Leaked Documents Reveal Police-Style Surveillance Operation

During the past 24 hours, various Twitter accounts (1,2) have been posting snippets from documents that were recently leaked from Nintendo. While there are numerous items of interest, the most shocking revelations involve Neimod, a hacker who several years ago developed exploits for the 3DS handheld console.

Of course, it’s not surprising for a company like Nintendo to have a keen interest in work carried out by someone like Neimod. Nintendo’s documentation described him as a “highly skilled hardware engineer” with “a very high reputation within the hacker scene, for Nintendo products.”

However, the scale of the operation, which is revealed in detail in the leaked documents, shows just how far the gaming giant was prepared to go to stop his work.

For example, the leak reveals personal profiling that dug deeply into Neimod’s education status, listed details of his working life, while offering evidence of physical snooping on his daily lifestyle. What time he could be found at home, who came to see him there, and even when he visited places like banks and restaurants are all included.

While this kind of surveillance is creepy in its own right, additional documents reveal a detailed plan to use the gathered intelligence to physically confront Neimod in order to pressurize him into complying with the company’s demands.

Detailed Operational Planning to Intercept Target

According to Nintendo’s planning, the operation would begin around April 15, 2013, with its team meeting at a local hotel to discuss and finalize their plans. Following a review of Neimod’s movements of the previous week, the team would then decide where and when contact would be made – after work or at home, for example.

With an undercover investigator monitoring Neimod to discover what time he left work, Neimod was to be approached by a ‘contact team’, who were instructed to approach their target “in a friendly, non-threatening, professional, and courteous manner. “Provide a business card,” the instructions read.

After Neimod had been engaged in conversation, the team was instructed to flatter the hacker by “acknowledging his engineering/programming aptitude.” They were also told to reference his stated aim of not “facilitating piracy” with his hacks but point out Nintendo’s concerns that a release of his hack could do just that.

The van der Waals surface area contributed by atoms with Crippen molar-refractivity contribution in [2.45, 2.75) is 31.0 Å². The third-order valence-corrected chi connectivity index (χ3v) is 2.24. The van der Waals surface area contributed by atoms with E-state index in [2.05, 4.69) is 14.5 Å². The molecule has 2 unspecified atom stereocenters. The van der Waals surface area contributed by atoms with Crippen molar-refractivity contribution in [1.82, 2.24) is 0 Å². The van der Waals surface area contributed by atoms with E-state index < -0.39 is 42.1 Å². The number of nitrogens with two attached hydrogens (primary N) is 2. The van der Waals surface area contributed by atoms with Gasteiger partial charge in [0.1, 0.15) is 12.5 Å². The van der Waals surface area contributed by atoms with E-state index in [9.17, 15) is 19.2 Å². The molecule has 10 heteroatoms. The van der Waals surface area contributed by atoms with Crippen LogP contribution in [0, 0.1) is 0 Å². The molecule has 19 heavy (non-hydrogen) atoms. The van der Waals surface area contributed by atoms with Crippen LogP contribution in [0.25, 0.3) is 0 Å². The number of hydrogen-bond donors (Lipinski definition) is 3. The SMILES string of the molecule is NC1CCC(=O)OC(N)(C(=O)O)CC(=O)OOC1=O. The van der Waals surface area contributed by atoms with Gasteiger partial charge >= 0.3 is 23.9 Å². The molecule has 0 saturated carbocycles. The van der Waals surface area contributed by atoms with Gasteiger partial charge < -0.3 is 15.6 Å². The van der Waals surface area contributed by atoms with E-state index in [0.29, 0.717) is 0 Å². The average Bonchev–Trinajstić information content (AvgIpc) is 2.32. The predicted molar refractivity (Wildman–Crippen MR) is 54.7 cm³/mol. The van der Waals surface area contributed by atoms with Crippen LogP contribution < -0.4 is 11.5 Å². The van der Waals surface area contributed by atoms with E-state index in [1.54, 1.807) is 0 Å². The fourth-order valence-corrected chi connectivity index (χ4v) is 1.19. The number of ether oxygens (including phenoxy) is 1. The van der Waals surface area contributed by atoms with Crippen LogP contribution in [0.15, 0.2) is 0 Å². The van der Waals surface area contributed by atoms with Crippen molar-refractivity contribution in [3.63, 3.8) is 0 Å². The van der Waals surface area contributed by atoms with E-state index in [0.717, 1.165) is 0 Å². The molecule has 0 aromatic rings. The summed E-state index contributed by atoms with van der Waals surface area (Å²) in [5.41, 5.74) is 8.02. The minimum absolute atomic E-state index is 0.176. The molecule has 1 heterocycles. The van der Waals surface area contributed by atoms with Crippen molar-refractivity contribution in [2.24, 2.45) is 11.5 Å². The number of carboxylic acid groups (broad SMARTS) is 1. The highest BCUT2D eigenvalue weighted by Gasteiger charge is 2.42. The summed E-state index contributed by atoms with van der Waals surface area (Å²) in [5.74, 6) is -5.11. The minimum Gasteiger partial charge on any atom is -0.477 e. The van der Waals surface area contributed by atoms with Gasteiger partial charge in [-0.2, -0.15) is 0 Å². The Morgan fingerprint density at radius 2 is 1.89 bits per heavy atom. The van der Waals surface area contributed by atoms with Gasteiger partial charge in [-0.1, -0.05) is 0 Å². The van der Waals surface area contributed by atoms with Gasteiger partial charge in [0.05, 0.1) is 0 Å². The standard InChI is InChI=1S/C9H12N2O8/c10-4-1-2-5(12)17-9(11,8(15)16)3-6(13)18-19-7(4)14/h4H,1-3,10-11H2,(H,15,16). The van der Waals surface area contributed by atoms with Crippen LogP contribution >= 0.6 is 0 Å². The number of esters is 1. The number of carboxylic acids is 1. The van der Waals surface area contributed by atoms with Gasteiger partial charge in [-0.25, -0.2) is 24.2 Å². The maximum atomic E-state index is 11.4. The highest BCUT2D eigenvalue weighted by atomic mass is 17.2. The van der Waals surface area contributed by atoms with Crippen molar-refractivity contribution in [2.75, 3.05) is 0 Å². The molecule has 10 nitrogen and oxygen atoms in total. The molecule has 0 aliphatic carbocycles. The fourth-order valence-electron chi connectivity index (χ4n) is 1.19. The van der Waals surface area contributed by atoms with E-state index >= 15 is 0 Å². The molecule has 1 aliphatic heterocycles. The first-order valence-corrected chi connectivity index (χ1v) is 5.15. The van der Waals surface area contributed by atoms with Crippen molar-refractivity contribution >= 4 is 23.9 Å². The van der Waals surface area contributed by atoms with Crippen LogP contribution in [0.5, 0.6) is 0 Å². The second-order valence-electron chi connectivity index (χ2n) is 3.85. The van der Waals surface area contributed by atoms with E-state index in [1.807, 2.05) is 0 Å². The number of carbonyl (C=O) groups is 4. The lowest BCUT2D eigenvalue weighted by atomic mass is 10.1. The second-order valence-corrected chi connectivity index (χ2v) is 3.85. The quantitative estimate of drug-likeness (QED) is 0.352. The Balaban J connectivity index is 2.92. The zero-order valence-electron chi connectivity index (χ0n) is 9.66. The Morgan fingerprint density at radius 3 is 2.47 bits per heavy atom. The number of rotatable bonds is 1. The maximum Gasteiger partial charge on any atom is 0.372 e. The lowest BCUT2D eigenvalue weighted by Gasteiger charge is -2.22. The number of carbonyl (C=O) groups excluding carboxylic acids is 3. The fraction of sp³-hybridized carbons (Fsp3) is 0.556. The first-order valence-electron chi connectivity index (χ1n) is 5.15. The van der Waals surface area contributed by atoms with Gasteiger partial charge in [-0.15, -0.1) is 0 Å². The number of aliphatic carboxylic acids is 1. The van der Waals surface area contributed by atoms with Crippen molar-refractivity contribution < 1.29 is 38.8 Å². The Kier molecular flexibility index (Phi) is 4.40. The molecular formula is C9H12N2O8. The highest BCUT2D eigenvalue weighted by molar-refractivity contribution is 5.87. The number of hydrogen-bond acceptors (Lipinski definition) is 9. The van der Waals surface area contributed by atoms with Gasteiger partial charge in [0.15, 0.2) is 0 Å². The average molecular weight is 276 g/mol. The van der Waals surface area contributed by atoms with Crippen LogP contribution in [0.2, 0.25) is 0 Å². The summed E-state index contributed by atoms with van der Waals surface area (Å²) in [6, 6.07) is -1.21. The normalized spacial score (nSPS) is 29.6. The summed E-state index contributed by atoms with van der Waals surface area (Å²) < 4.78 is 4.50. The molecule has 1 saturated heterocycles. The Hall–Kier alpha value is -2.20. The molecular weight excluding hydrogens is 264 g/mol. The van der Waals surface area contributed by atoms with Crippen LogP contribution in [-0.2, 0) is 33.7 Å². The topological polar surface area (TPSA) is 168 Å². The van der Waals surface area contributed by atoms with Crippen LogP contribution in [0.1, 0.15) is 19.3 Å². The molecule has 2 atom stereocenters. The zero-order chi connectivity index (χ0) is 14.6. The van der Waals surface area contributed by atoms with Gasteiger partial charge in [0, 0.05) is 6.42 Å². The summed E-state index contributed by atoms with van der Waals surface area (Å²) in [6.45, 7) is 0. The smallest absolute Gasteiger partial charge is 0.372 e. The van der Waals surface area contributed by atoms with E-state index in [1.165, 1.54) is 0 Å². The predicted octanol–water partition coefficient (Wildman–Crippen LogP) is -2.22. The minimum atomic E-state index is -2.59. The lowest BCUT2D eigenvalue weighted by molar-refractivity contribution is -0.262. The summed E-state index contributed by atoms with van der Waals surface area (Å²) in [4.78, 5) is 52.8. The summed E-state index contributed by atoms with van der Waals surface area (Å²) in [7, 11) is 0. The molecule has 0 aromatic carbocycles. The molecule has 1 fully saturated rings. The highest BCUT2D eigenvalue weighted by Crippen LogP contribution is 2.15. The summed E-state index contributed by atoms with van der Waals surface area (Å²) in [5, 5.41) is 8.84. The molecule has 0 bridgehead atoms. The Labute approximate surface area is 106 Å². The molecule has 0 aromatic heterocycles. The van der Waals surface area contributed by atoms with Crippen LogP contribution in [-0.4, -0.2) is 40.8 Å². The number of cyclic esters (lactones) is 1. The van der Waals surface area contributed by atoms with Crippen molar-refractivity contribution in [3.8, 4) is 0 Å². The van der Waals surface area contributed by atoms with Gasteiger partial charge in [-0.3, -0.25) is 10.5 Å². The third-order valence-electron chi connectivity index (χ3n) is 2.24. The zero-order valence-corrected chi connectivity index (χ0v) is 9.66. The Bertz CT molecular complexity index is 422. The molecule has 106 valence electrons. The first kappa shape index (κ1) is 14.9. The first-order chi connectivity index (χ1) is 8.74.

Whether Neimod complied or resisted, Nintendo prepared for both eventualities. The following slide, posted to Twitter by Eclipse-TT, shows a flow chart that begins with instructions for the “Knock and Talk Team”, details a staging area, rules of engagement, and plans for what should happen when things go to plan – or otherwise.

nintendo surveillance plan

The Nintendo “Final Enforcement Proposal” document describes a “carrot and stick” approach, with the stick being a laundry list of potential offenses committed by Neimod under Belgian law and the carrot representing a number of sweeteners that might be of interest to the hacker.

If cooperation was achieved, Nintendo suggested it could refrain from filing a criminal complaint. It may also enter into a “bounty” contract with Neimod with payments made for finding and documenting exploits. Within certain parameters, his discoveries could still be announced to the public, allowing him to retain “bragging rights.” This could help Nintendo’s image, the company wrote.

“If successful, Nintendo’s public image may be further bolstered as a modern, tech-savvy company, while hinting that hackers should be cooperative rather than aggressive with Nintendo in the future (in contrast to Sony’s missteps with George ‘geohot’ Hotz),” the document adds, noting that a trip to Japan to meet Nintendo’s hardware engineers might also prove attractive.

Of course, significantly boosting public image long term is only possible when details of invasive surveillance operations stay out of the public eye. With the leak of the full “Hacker Enforcement Proposal” now in full swing (here, pdf), that will be just a little bit harder for Nintendo.

On the other hand, it might also give hackers pause for thought. Or, indeed, drive them further underground.

From: TF, for the latest news on copyright battles, piracy and more. We have some good VPN deals here for the holidays.

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Nintendo Switch games successfully emulated on an M1 Mac

A developer has successfully emulated Nintendo Switch games on an M1 Mac.
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Team-Xecuter Defendant ‘GaryOPA’ is a Flight Risk and Remains in Prison

Hacking group Team-Xecuter has long been a thorn in the side of major gaming companies.